security

Set Up Your Router Securely

When you get a new router, there are a few things you can do to make sure it's set up securely.

The first thing you'll do is connect it to your computer and check the manual to find out how to configure it.

Once it's connected to your computer, you'll use the browser to navigate to a special address as instructed in the manual. It should be something like 192.168.1.1. This will take you to the login screen for the router.

Is surfing the internet on LTE secure?

4G LTE

Episode 1522

David from El Monte, CA

David wants to know if he's secure surfing the internet on his mobile device. Leo says that nothing is unhackable, but LTE is encrypted and very secure. A phone can be hacked, even at the radio level, though. It's also possible for someone to spoof his SIM card. But it's too much work for the average hacker. It would have to be a state level attack in order to accomplish it. Wi-Fi is less secure, and if he's relying on WPA2 or any other Wi-Fi connection, it's possible to hack it. But that's not easy, either. Odds are, there's really not all that much to worry about.

Will a VPN keep my web traffic private?

Episode 1522

David from Anaheim, CA

David is thinking about installing a home VPN. Leo says he understands the security concerns, but he won't like using it for very long. It will really slow down his bandwidth. Leo recommends a service called CloudFlare. It changes his DNS to 1.1.1.1, and then masks his traffic so his ISP doesn't know where he's going. He can set it at the router level and he will protect every device in his house.

How can I protect my ATM card?

Episode 1517

Jay from North Carolina

Jay's mother is having issues with her bank, that here ATM card is getting accessed over and over again, even though the bank has reissued the card with a separate number. How can that be and what can he do? Leo says that a smaller bank may have lackluster security. Protections are much better on credit cards, than debit cards. You can only be on the hook for $50 with a credit card. With a debit card, the limits are higher. Always keep possession of your debit card and use a credit card for other options, like online purchases, or eating out.

How can I make my home network secure from my work computer?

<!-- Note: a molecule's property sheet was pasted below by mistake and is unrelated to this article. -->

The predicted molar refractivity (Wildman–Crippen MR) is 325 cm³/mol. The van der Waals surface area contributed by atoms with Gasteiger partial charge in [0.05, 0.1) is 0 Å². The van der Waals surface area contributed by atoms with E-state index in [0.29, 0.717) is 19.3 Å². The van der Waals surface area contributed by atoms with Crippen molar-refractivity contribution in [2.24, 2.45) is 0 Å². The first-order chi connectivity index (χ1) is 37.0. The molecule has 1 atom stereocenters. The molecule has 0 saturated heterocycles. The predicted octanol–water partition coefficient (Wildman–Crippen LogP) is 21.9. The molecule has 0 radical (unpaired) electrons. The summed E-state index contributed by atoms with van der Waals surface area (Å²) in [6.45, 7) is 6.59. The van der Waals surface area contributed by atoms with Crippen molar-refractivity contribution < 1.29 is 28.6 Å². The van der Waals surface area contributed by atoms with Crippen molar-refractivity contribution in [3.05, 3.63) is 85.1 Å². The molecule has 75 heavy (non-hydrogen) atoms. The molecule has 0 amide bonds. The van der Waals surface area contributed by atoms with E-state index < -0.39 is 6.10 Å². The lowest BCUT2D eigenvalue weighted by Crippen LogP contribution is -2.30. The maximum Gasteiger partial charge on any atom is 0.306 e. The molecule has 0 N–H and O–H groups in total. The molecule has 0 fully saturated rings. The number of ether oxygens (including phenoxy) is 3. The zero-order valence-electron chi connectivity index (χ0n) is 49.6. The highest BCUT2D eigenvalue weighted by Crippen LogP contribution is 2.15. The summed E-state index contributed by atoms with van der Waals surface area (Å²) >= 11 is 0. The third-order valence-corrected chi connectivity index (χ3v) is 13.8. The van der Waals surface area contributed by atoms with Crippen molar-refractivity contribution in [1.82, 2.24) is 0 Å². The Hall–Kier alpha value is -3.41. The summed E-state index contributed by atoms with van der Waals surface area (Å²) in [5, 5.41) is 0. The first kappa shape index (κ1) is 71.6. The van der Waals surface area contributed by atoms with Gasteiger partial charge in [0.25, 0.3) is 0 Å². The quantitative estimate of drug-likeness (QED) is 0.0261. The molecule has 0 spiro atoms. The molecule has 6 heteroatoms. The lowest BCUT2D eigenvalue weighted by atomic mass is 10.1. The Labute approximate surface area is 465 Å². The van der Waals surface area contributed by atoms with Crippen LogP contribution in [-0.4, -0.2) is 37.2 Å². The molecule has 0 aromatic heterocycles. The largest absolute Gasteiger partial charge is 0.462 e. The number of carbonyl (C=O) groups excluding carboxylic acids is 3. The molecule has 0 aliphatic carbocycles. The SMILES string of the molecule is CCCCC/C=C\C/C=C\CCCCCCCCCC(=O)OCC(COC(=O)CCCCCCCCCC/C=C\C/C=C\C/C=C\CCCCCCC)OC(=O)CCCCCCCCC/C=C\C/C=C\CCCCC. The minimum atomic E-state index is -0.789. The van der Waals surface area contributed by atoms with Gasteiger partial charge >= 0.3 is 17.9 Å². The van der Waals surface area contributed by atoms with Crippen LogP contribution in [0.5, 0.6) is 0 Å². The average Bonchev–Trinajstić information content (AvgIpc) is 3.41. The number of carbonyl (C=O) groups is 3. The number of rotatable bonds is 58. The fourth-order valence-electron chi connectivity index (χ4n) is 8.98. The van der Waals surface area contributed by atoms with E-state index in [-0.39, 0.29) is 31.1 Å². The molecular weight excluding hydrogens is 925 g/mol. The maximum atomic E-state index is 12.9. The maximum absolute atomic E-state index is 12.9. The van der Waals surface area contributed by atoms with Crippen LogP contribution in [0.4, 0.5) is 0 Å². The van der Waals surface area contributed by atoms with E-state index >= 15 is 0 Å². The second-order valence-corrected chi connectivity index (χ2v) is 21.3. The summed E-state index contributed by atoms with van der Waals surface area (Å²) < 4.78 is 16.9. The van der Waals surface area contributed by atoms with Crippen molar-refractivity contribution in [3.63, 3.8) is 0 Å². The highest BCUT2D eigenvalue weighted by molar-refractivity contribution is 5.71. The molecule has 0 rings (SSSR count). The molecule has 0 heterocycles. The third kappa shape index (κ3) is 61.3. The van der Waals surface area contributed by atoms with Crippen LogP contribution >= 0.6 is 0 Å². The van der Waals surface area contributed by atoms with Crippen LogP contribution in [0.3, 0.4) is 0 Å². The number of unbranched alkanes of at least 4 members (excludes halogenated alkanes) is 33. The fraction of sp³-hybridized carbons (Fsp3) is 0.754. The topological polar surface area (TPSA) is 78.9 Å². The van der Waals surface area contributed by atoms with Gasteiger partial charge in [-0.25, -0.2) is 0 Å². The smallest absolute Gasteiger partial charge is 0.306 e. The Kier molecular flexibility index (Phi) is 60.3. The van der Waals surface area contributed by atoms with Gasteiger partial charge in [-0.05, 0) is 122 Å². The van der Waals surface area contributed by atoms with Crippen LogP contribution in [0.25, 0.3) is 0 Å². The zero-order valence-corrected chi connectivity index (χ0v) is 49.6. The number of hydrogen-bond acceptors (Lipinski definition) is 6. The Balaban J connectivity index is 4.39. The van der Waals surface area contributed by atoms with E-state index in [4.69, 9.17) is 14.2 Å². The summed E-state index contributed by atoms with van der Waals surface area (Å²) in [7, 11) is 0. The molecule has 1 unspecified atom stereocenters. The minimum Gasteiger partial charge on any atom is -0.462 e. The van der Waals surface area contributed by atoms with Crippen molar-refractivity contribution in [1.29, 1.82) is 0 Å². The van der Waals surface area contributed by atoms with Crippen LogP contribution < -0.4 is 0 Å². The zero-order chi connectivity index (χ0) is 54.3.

Episode 1517

Andy from New Jersey

Andy works as a remote IT guy and he's discovered that the company spies on his network. Leo says one way to solve this issue is to disconnect the XFinity router from the company computer. But if they insist on an always on connection, the Tiny Hardware Firewall may be a good solution. It'll connect to the VPN through a separate router and they wouldn't see any other traffic. Another way to do this, is to get rid of the XFinity router and use your own, like the Ubiquity Edge Router X, which gives you discreet lan options.

Is my Windows 10 PC up to date?

Windows 10

Episode 1500

John from Encinitas, CA

John keeps getting mixed signals that his Windows 10 computer isn't updated with the 1803 update. One place says he is, but another log says he isn't. What can he trust? Leo says that 1803 was a so-called "feature update," and the green checkmark means that he's up to date with the important security updates, not the features that were added. Some users have experienced problems with the 1803 update, and Windows will roll back to the previous update, minus the security fixes. So John shouldn't be in too huge of a hurry to update.

Twitter Error Results in Passwords Being Stored in Plain Text

Twitter login

Episode 1486

Twitter sent an email to its 330 million users recommending that they change their passwords. This is because of an error that caused user passwords to be stored unencrypted and in plain text. While this was a big flaw, Twitter is being praised for disclosing the information immediately so users can take action to protect their accounts.

Read more at Reuters.com.

Why isn't scrolling working properly when I visit Facebook?

Facebook

Episode 1482

Jerry from Anaheim, CA

When visits Facebook, he's been having issues where the page scrolls on its own. Leo says if it happened everywhere, it could be a stuck down key, but since it only happens on Facebook, that's an indicator for software. Could someone be taking over his account? Leo says probably not. Just in case, however, he should go into his Facebook settings and turn on 2nd factor authentication. Then if someone tries to hack his account, it'll send him a notification asking if he's logging in. If it's not him, they can't log in.